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Inter-ministerial group suggests banning of private cryptocurrencies in India
What to study?
For prelims and mains: Cryptocurrency- meaning, features, need for regulation and key recommendations.
Context: Inter-Ministerial Committee on Virtual Currencies headed by finance secretary Subhash Chandra Garg has submitted its report to the government. The committee set up by Centre has also proposed a draft bill ‘Banning of Cryptocurrency & Regulation of Official Digital Currency Bill, 2019’.
- Ban on all forms of private cryptocurrencies.
- Impose a fine of up to Rs 25 crore and imprisonment of as much as 10 years for anyone dealing in them.
- RBI and the government may look at the introduction of an official digital currency in the country.
- Establish a specific group by the department of economic affairs with participation by the RBI, department of financial services and the ministry of electronics and information technology (MeitY) for examining and developing an appropriate model of digital currency in India.
- The panel backed use of distributed ledger technology (DLT) or blockchain for selected areas. It has asked the department of economic affairs to take the necessary measures to facilitate the use of DLT in the financial field after identifying its uses.
- It has also suggested the use of DLT to reduce compliance costs for know-your-customer (KYC) requirements.
- Data localisation requirements proposed in the draft Data Protection Bill may need to be applied carefully, including with respect to the storage of critical personal data so as to ensure that there is no adverse impact on Indian firms and Indian consumers who may stand to benefit from DLT-based services.
The recommendations, if accepted by the government, will be a blow to digital currency aspirants in India such as Facebook as well as exchanges currently operating in the country by circumventing Reserve Bank of India (RBI) norms by undertaking peer-to-peer trading.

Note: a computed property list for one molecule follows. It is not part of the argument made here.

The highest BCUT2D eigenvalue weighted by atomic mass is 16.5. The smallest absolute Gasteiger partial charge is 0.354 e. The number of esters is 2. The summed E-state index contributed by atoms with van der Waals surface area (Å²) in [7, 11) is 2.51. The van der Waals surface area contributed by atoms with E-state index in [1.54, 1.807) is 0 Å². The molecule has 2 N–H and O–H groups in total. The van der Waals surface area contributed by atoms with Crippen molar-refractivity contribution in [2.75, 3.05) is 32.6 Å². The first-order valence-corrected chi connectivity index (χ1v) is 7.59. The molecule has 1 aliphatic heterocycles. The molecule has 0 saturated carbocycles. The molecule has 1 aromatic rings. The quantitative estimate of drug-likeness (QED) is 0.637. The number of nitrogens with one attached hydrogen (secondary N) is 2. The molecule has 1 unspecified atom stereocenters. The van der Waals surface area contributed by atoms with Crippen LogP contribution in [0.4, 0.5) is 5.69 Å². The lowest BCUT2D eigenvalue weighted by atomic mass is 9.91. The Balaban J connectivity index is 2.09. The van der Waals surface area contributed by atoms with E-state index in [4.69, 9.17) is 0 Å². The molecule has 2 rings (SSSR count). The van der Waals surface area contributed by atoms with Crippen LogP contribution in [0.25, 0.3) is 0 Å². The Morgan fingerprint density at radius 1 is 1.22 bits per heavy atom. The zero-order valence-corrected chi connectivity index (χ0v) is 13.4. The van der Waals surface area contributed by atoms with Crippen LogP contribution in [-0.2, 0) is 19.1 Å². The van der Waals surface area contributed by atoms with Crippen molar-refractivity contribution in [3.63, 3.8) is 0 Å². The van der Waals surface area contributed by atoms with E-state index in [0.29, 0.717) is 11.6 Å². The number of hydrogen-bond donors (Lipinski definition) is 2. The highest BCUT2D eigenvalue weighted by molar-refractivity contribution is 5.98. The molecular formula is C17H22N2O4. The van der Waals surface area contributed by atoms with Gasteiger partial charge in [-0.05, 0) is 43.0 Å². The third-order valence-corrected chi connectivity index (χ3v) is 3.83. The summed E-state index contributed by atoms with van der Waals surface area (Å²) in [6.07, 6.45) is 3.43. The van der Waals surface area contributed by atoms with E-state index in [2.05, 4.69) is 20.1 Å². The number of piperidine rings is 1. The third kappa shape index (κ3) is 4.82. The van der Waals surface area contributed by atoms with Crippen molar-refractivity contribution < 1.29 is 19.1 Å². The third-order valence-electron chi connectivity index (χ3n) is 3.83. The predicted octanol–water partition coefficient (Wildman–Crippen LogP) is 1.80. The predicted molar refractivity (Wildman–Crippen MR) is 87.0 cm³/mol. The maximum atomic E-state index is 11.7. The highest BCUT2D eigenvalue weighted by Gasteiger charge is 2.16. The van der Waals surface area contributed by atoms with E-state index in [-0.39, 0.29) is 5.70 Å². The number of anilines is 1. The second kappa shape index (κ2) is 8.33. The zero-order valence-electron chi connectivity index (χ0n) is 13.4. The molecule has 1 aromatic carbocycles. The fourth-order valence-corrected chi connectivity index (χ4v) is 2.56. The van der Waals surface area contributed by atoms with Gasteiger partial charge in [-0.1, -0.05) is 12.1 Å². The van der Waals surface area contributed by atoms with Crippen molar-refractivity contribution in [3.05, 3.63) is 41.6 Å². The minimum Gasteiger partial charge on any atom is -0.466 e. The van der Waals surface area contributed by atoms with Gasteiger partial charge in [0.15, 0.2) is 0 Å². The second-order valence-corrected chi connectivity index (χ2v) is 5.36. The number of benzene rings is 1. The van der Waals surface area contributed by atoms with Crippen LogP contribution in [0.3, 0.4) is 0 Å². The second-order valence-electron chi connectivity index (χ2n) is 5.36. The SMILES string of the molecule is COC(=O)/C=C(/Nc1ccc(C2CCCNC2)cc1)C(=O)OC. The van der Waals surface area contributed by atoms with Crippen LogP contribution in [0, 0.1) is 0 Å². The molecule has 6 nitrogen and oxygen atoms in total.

Cryptocurrency has been defined as “any information or code or number or token not being part of any official digital currency, generated through cryptographic means or otherwise, providing a digital representation of value which is exchange with or without consideration, with the promise or representation of having inherent value in any business activity which may involve risk of loss or an expectation of profits or income, or functions as a store of value or a unit of account and includes its use in any financial transaction or investment, but not limited to, investment schemes.”
Why IMC proposed Ban on Cryptocurrency?
- All the cryptocurrencies have been created by non- sovereigns and are in this sense entirely private enterprises.
- There is no underlying intrinsic value of these cryptocurrencies back they lack all the attributes of a currency.
- There is no fixed nominal value of these private cryptocurrencies i.e. neither act as any store of value nor they are a medium of exchange.
- Since their inceptions, cryptocurrencies have demonstrated extreme fluctuations in their prices.
- These crytocurrencies cannot serve the purpose of a currency. The private cryptocurrencies are inconsistent with the essential functions of money/currency, hence private cryptocurrencies cannot replace fiat currencies.
- A review of global practices show that they have not been recognised as a LEGAL tender in any jurisdiction.
- Committee also recommends that all exchanges, people, traders and other financial system participants should be prohibited from dealing with cryptocurrencies.
Mains Question: What do you understand by cryptocurrency? Do you think legalising the crypto market can help beneficiaries emerge from the shadows and make productive investments in an economy witnessing a digital transformation? Critically analyse.